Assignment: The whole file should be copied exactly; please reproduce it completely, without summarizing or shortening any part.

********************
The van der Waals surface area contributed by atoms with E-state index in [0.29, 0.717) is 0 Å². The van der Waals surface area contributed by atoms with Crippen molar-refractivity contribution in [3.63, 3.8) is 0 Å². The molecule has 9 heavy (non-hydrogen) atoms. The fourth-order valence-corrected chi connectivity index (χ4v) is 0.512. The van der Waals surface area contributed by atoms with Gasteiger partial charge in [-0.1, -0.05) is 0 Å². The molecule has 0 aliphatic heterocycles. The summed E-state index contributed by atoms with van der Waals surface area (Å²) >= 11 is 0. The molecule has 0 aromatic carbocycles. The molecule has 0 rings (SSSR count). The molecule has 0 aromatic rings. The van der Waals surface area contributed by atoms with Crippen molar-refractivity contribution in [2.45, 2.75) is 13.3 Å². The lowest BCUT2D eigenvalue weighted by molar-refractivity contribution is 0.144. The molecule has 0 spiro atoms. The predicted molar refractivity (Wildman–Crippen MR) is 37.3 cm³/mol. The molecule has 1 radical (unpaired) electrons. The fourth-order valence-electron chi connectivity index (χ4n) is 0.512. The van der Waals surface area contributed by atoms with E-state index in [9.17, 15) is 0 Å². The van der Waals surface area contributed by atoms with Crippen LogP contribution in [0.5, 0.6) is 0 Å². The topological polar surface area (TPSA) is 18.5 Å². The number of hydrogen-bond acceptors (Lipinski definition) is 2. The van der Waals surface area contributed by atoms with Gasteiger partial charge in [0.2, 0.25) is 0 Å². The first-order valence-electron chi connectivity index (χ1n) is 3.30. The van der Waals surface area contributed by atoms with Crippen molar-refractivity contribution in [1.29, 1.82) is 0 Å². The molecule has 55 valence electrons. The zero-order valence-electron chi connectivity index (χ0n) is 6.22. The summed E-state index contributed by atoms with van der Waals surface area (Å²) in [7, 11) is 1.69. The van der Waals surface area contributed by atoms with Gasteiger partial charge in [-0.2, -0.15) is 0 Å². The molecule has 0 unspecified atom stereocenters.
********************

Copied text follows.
The van der Waals surface area contributed by atoms with E-state index in [0.29, 0.717) is 0 Å². The van der Waals surface area contributed by atoms with Crippen molar-refractivity contribution in [3.63, 3.8) is 0 Å². The molecule has 9 heavy (non-hydrogen) atoms. The fourth-order valence-corrected chi connectivity index (χ4v) is 0.512. The van der Waals surface area contributed by atoms with Gasteiger partial charge in [-0.1, -0.05) is 0 Å². The molecule has 0 aliphatic heterocycles. The summed E-state index contributed by atoms with van der Waals surface area (Å²) >= 11 is 0. The molecule has 0 aromatic carbocycles. The molecule has 0 rings (SSSR count). The molecule has 0 aromatic rings. The van der Waals surface area contributed by atoms with Crippen molar-refractivity contribution in [2.45, 2.75) is 13.3 Å². The lowest BCUT2D eigenvalue weighted by molar-refractivity contribution is 0.144. The molecule has 0 spiro atoms. The predicted molar refractivity (Wildman–Crippen MR) is 37.3 cm³/mol. The molecule has 1 radical (unpaired) electrons. The fourth-order valence-electron chi connectivity index (χ4n) is 0.512. The van der Waals surface area contributed by atoms with E-state index in [9.17, 15) is 0 Å². The van der Waals surface area contributed by atoms with Crippen LogP contribution in [0.5, 0.6) is 0 Å². The topological polar surface area (TPSA) is 18.5 Å². The number of hydrogen-bond acceptors (Lipinski definition) is 2. The van der Waals surface area contributed by atoms with Gasteiger partial charge in [0.2, 0.25) is 0 Å². The first-order valence-electron chi connectivity index (χ1n) is 3.30. The van der Waals surface area contributed by atoms with Crippen molar-refractivity contribution in [1.29, 1.82) is 0 Å². The molecule has 55 valence electrons. The zero-order valence-electron chi connectivity index (χ0n) is 6.22. The summed E-state index contributed by atoms with van der Waals surface area (Å²) in [7, 11) is 1.69. The van der Waals surface area contributed by atoms with Gasteiger partial charge in [-0.2, -0.15) is 0 Å². The molecule has 0 unspecified atom stereocenters.